The basic parts of a tree are the roots, trunk, branches, twigs and leaves. Tree stems consist mainly of carry and transport tissues. Wood consists of xylem cells, and woof is made of phloem and other tissues outside to the vascular cambium.
Trees may be generally grouped into exogenous and endogenous trees according to the way in which their stem diameter increases. Exogenous trees, which include the great bulk of contemporary trees, grow by the addition of new wood outwards, right away under the bark. Endogenous trees, mostly in the monocotyledons, grow by addition of new material inwards.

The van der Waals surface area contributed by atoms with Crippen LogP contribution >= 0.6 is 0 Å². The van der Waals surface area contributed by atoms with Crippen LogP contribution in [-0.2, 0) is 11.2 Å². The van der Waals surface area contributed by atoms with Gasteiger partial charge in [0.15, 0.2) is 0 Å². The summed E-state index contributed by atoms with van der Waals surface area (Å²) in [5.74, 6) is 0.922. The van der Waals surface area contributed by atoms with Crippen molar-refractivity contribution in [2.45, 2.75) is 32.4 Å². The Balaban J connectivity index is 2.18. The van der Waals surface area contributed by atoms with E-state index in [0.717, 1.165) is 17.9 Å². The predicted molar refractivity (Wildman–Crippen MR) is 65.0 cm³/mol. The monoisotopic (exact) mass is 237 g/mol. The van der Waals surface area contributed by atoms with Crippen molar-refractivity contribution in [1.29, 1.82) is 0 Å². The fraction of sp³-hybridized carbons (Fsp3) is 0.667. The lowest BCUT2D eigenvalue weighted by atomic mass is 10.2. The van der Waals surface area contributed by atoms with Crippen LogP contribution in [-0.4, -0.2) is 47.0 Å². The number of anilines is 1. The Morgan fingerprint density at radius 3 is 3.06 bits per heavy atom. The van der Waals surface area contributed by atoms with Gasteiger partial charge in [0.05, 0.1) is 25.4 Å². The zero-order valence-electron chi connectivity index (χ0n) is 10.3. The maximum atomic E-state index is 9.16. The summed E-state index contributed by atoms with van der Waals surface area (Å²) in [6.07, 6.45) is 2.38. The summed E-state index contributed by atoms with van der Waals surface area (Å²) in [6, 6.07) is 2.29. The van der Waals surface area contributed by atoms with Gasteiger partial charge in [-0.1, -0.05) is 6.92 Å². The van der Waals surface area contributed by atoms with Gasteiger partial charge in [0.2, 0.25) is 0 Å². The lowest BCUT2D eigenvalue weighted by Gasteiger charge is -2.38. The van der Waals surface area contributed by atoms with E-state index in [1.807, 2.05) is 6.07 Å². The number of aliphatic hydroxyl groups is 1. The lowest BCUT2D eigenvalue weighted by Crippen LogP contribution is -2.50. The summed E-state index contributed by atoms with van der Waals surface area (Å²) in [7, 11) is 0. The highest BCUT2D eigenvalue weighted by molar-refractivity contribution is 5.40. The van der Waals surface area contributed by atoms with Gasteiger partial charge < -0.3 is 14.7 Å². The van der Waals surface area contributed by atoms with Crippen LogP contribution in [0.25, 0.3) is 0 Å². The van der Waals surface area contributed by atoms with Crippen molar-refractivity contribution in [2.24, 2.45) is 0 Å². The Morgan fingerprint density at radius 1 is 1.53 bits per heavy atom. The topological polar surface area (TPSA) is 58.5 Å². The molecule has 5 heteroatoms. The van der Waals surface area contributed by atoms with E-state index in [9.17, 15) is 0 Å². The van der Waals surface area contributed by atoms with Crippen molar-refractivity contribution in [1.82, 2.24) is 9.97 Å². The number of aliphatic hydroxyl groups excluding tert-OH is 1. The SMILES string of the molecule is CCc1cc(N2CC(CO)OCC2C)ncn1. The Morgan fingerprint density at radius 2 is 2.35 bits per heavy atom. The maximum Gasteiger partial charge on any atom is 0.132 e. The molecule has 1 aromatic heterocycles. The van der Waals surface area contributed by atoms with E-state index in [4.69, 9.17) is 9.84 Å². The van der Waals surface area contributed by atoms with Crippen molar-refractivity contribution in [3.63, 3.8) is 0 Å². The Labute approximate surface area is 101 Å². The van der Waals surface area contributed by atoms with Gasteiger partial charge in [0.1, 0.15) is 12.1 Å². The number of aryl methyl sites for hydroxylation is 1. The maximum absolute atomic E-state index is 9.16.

As an exogenous tree grows, it creates growth rings. In temperate climates, these are usually visible due to changes in the rate of growth with heat variation over a yearly cycle. These rings can be counted to conclude the age of the tree, and used to date cores or even timber taken from trees in the past; this perform is known as the science of dendrochronology. In some humid regions with constant year-round weather, growth is continuous and different rings are not formed, so age resolve is impossible. Age willpower is also impossible in endogenous plants.